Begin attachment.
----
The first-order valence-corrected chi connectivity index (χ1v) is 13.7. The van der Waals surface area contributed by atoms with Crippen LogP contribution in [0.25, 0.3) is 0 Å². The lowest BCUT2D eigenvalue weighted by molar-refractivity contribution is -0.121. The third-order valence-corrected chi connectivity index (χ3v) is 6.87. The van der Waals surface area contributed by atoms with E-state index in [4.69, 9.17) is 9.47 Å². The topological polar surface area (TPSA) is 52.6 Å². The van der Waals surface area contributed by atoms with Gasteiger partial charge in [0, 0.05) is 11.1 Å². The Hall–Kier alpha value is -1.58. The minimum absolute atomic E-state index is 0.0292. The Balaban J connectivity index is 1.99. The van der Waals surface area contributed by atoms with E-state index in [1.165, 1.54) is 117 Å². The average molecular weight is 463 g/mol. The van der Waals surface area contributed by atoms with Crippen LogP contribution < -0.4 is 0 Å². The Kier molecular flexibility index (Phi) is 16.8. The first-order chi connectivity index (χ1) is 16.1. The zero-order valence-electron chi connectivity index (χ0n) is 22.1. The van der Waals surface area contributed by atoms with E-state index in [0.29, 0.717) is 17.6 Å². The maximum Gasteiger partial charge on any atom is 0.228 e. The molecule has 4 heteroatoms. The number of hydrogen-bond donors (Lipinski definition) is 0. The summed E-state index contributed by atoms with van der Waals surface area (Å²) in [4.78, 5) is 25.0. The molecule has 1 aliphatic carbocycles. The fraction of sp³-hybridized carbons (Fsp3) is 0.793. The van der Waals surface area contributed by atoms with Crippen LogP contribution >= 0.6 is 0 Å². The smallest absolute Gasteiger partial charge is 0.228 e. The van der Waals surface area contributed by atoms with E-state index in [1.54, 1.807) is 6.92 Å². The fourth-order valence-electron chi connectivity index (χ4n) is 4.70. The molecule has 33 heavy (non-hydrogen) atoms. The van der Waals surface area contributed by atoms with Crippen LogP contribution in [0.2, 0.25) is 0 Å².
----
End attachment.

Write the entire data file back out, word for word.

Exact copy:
The first-order valence-corrected chi connectivity index (χ1v) is 13.7. The van der Waals surface area contributed by atoms with Crippen LogP contribution in [0.25, 0.3) is 0 Å². The lowest BCUT2D eigenvalue weighted by molar-refractivity contribution is -0.121. The third-order valence-corrected chi connectivity index (χ3v) is 6.87. The van der Waals surface area contributed by atoms with E-state index in [4.69, 9.17) is 9.47 Å². The topological polar surface area (TPSA) is 52.6 Å². The van der Waals surface area contributed by atoms with Gasteiger partial charge in [0, 0.05) is 11.1 Å². The Hall–Kier alpha value is -1.58. The minimum absolute atomic E-state index is 0.0292. The Balaban J connectivity index is 1.99. The van der Waals surface area contributed by atoms with E-state index in [1.165, 1.54) is 117 Å². The average molecular weight is 463 g/mol. The van der Waals surface area contributed by atoms with Crippen LogP contribution < -0.4 is 0 Å². The Kier molecular flexibility index (Phi) is 16.8. The first-order chi connectivity index (χ1) is 16.1. The zero-order valence-electron chi connectivity index (χ0n) is 22.1. The van der Waals surface area contributed by atoms with E-state index in [0.29, 0.717) is 17.6 Å². The maximum Gasteiger partial charge on any atom is 0.228 e. The molecule has 4 heteroatoms. The number of hydrogen-bond donors (Lipinski definition) is 0. The summed E-state index contributed by atoms with van der Waals surface area (Å²) in [4.78, 5) is 25.0. The molecule has 1 aliphatic carbocycles. The fraction of sp³-hybridized carbons (Fsp3) is 0.793. The van der Waals surface area contributed by atoms with Crippen LogP contribution >= 0.6 is 0 Å². The smallest absolute Gasteiger partial charge is 0.228 e. The van der Waals surface area contributed by atoms with E-state index in [1.54, 1.807) is 6.92 Å². The fourth-order valence-electron chi connectivity index (χ4n) is 4.70. The molecule has 33 heavy (non-hydrogen) atoms. The van der Waals surface area contributed by atoms with Crippen LogP contribution in [0.2, 0.25) is 0 Å².